Does complaining about getting “friend zoned” imply problematic entitlement all on its own? Or is how we handle rejection where the potential for problems is likely to occur? “Buffy The Vampire Slayer” holds the answer, in case those rhetorical questions didn’t already give it away.
Rhizome: A Context For ‘Nice Guys of OKCupid’
Blackbook: Friend Zone Added to Oxford Dictionaries
Buffy the Vampire Slayer Wiki
“Getting Heartbroken is Way Cool” - Talkshow Boy
“Country Trouble” - Dexter Britain
“Kicks” - Sycamore Drive
All tracks used under a Creative Commons license and are available at http://freemusicarchive.org.
She’s got her Spotify stream connected to her wall, which provides pretty constant updates on what she’s listening to. You want her to know that you like listening to music, too (currency of our generation, etc etc). But only the uber-cool, underground, above ground, turned mainstream, made a left turn onto obscurestream and once in a while throwbacks your audiophile friends talk about when they’re high and standing out on the street after a cool concert they didn’t invite you to. But you’re not high…and you’re on Facebook. And this is the girl you like. So you like all her music posts and concert photos and maybe nothing else, remaining aloof and yet seemingly musically inclined. You are: a Pitchdork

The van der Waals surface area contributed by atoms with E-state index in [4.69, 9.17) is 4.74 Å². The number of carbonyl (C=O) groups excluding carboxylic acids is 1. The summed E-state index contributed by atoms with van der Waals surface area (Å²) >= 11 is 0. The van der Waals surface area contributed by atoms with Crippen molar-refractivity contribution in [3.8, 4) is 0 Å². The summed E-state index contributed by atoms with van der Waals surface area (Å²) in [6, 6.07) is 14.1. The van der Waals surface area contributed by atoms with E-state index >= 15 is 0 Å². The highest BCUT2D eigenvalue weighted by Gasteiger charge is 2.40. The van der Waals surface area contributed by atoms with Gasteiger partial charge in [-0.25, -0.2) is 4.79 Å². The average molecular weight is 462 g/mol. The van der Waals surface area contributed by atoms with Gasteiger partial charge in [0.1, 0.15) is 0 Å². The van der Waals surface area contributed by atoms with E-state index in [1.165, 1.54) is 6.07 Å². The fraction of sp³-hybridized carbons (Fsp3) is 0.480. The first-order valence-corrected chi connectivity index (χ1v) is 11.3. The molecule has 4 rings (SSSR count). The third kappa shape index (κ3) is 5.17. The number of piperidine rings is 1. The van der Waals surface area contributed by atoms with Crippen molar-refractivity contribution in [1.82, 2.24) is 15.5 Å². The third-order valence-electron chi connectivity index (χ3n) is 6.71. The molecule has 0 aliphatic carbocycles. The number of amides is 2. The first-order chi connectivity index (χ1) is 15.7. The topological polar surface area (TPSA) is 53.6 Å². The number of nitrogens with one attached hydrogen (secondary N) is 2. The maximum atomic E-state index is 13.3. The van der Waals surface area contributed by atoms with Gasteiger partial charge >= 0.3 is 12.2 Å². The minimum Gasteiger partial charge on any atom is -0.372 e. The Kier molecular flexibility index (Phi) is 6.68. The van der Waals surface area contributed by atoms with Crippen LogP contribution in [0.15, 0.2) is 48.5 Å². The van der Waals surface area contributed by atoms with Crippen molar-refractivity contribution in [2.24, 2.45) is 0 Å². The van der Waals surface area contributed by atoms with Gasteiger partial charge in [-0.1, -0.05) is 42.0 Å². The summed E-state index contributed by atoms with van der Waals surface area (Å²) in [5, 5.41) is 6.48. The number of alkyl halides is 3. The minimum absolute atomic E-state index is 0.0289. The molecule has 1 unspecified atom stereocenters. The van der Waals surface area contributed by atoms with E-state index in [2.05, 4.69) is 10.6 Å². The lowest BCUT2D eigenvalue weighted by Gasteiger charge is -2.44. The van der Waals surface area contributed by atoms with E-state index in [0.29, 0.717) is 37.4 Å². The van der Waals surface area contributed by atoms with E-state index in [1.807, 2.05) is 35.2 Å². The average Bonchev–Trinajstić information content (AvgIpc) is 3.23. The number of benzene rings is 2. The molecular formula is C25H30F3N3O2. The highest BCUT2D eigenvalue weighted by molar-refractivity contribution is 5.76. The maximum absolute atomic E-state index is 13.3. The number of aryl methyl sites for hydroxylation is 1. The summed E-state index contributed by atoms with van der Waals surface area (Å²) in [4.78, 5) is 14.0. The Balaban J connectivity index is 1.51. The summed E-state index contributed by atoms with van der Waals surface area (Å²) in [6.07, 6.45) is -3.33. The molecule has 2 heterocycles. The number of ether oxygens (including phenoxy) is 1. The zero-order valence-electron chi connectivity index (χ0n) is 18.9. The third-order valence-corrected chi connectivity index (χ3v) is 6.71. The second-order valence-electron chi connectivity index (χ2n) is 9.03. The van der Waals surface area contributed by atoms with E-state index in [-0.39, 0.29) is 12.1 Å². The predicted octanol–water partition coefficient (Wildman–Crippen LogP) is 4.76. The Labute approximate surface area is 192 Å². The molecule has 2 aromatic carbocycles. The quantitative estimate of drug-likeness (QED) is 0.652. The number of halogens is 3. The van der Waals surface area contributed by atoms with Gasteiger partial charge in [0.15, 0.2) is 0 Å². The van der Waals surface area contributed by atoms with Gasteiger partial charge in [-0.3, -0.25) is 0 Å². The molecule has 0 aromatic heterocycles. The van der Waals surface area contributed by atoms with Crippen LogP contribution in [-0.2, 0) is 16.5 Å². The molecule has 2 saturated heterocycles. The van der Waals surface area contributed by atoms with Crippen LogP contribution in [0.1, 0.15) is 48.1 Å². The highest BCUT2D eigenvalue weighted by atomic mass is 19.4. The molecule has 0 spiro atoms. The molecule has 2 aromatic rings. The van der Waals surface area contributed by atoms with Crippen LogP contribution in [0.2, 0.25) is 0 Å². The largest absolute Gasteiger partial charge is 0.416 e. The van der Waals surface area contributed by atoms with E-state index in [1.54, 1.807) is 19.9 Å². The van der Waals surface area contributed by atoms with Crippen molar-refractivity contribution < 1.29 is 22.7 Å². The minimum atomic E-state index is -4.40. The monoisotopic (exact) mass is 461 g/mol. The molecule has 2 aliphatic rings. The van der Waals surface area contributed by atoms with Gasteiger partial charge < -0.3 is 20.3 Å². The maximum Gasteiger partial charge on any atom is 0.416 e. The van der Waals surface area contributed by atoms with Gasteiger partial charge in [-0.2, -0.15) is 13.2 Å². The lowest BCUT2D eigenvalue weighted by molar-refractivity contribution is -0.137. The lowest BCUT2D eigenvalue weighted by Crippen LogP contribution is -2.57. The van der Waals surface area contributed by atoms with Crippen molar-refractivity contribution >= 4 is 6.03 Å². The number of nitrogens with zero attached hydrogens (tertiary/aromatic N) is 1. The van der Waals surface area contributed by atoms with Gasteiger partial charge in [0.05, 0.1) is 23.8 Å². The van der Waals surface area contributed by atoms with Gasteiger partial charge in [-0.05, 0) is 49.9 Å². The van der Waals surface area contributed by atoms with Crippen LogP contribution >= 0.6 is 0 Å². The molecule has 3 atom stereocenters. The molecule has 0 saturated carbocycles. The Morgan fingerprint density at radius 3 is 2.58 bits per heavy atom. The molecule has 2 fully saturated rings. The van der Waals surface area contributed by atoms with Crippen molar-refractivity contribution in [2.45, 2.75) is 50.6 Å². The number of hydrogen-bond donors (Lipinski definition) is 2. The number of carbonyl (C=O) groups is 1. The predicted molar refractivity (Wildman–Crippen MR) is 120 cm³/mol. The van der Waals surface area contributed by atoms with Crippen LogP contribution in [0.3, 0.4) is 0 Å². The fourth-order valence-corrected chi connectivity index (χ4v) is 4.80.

Read the rest: How to Treat a Lady: Like Her Likes
Now, that you’ve set the groundwork for an evening of choice ass poetry…or is it choice ass-poetry? Either way, read on to find out how you can really tug at her heartstrings. The ones that are connected to her brain and her vagina. Like this romantic AND informative limerick you could recite in an intimate situation.
There once was a smart young lady
Who wasn’t ready to have a baby
With no birth control around
Planned Parenthood run aground
She stopped having sex. JK. That’s crazy.
Straight men can have body issues too, but it’s usually not an insane arms race that drives them to become weird sex doll monsters like Courtney Stodden or Chris Crocker. In fact, I think that most of the pressure on straight men to look good comes from other straight men. That kind of peer pressure is the basic idea behind magazines like GQ. But maybe I’m wrong, who knows, I’m far from an authority on the subject of issues specific to straight people.